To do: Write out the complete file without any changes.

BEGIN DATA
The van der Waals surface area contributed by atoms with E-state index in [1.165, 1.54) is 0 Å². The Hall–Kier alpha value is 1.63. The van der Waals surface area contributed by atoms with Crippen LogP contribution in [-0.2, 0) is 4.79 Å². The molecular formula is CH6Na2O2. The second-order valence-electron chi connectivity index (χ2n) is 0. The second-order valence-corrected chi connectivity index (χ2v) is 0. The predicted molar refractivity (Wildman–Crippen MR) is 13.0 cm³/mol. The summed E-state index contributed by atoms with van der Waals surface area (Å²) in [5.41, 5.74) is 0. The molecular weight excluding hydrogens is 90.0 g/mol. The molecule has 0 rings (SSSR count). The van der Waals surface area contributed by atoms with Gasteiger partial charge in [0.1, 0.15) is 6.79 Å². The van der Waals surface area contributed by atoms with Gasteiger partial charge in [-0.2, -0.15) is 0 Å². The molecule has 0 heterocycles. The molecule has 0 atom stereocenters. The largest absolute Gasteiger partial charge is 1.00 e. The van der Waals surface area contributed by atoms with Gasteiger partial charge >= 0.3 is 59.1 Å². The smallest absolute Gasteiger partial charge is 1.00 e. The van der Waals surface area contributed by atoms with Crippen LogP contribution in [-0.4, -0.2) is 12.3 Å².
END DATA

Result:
The van der Waals surface area contributed by atoms with E-state index in [1.165, 1.54) is 0 Å². The Hall–Kier alpha value is 1.63. The van der Waals surface area contributed by atoms with Crippen LogP contribution in [-0.2, 0) is 4.79 Å². The molecular formula is CH6Na2O2. The second-order valence-electron chi connectivity index (χ2n) is 0. The second-order valence-corrected chi connectivity index (χ2v) is 0. The predicted molar refractivity (Wildman–Crippen MR) is 13.0 cm³/mol. The summed E-state index contributed by atoms with van der Waals surface area (Å²) in [5.41, 5.74) is 0. The molecular weight excluding hydrogens is 90.0 g/mol. The molecule has 0 rings (SSSR count). The van der Waals surface area contributed by atoms with Gasteiger partial charge in [0.1, 0.15) is 6.79 Å². The van der Waals surface area contributed by atoms with Gasteiger partial charge in [-0.2, -0.15) is 0 Å². The molecule has 0 heterocycles. The molecule has 0 atom stereocenters. The largest absolute Gasteiger partial charge is 1.00 e. The van der Waals surface area contributed by atoms with Gasteiger partial charge >= 0.3 is 59.1 Å². The smallest absolute Gasteiger partial charge is 1.00 e. The van der Waals surface area contributed by atoms with Crippen LogP contribution in [-0.4, -0.2) is 12.3 Å².